If you’ve ever closed your eyes and taken a deep breath in a stressful situation, you’re already aware of the benefits of meditation. “Practiced for thousands of years. Meditation originally was meant to help deepen understanding of the sacred and mystical forces of life,” explains the Mayo Clinic. “These days, meditation is commonly used for relaxation and stress reduction.” And soon, we may be able to include “furthering respectful political discourse” to that list.
New research from the University of Toronto suggests that people become open to more politically liberal ideas immediately after practicing a spiritual exercise such as meditation. The research, which consists of three unique stages, makes some interesting observations about religiousness and spirituality — and the difference between the two — affects our stance on social and political issues.
“There’s great overlap between religious beliefs and political orientations,” says one of the study authors, Jordan Peterson of University of Toronto’s Department of Psychology. “We found that religious individuals tend to be more conservative and spiritual people tend to be more liberal. “Inducing a spiritual experience through a guided meditation exercise led both liberals and conservatives to endorse more liberal political attitudes.”
The first stage of the study asked 590 American participants to identify themselves as Democrat or Republican. The second stage, measured 703 participants’ political orientations and support for the major U.S. and Canadian political parties. These first two studies allowed the researchers to prove association between religiousness and political conservatism, and spirituality and with political liberalism, respectively.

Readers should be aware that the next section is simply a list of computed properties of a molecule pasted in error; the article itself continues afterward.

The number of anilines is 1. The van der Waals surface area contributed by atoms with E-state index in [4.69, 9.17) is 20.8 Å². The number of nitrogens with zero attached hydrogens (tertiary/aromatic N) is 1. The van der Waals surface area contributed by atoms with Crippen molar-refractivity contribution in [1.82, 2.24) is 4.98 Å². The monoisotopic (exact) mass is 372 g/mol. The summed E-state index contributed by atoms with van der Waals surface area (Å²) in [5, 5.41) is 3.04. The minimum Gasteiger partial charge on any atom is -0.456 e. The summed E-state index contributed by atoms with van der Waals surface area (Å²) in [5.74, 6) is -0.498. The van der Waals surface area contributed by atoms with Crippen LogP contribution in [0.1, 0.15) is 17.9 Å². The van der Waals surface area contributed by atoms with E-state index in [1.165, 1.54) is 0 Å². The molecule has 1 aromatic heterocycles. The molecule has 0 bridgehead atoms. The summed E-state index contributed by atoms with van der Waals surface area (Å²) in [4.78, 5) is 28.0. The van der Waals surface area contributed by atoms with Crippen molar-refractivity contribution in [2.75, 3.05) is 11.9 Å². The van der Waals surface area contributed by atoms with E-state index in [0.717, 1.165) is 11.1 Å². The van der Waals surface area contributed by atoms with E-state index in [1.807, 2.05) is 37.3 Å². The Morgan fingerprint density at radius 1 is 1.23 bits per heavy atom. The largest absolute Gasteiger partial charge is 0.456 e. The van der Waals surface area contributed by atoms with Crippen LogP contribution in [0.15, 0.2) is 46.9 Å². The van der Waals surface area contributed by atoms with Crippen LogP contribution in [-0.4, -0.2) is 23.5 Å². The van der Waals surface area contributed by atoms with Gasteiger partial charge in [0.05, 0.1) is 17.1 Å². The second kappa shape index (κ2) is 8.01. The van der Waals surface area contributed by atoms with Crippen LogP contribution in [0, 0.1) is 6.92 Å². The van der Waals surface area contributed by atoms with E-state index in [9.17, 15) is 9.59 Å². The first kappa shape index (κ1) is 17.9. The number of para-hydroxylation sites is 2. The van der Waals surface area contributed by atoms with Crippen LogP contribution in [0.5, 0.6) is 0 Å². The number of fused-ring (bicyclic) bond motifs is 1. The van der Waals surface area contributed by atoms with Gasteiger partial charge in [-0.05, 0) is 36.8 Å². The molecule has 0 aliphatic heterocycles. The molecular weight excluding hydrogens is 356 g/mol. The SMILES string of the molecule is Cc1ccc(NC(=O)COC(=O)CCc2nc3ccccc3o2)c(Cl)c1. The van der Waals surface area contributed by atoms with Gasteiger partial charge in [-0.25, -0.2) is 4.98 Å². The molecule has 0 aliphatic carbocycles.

The third stage involved 317 participants from the U.S. Half were asked to complete a spiritual exercise consisting of a guided meditation video. Those who watched the video were asked to close their eyes and breathe deeply, imagining themselves in a natural setting and feeling connected to the environment. They were then asked about their political orientation and to rate how spiritual they felt.
The researchers report that, compared to those in the control group, participants who meditated felt significantly higher levels of spirituality and expressed more liberal political attitudes, including a reduced support for “tough on crime” policies and a preference for liberal political candidates.
The researchers hope that these findings can not only advance our understanding of spirituality, but also help future political dialogue.
“The conservative part of religious belief has played an important role in holding cultures together and establishing common rules. The spiritual part, on the other hand, helps cultures renew themselves by adapting to changing circumstances,” says Peterson.
“Both right and left are necessary; it’s not that either is correct, it’s that the dialogue between them produces the best chance we have at getting the balance right. If people could understand that both sides have an important role to play in society, some of the unnecessary tension might be eliminated.”
Unfortunately, it’s that dialogue that’s been conspicuously absent from American politics for the past decade or so. Wouldn’t it be awesome if each day of Congressional proceedings started out with guided meditation? It might not achieve perfect bipartisanship, but at least we could avoid more of this.
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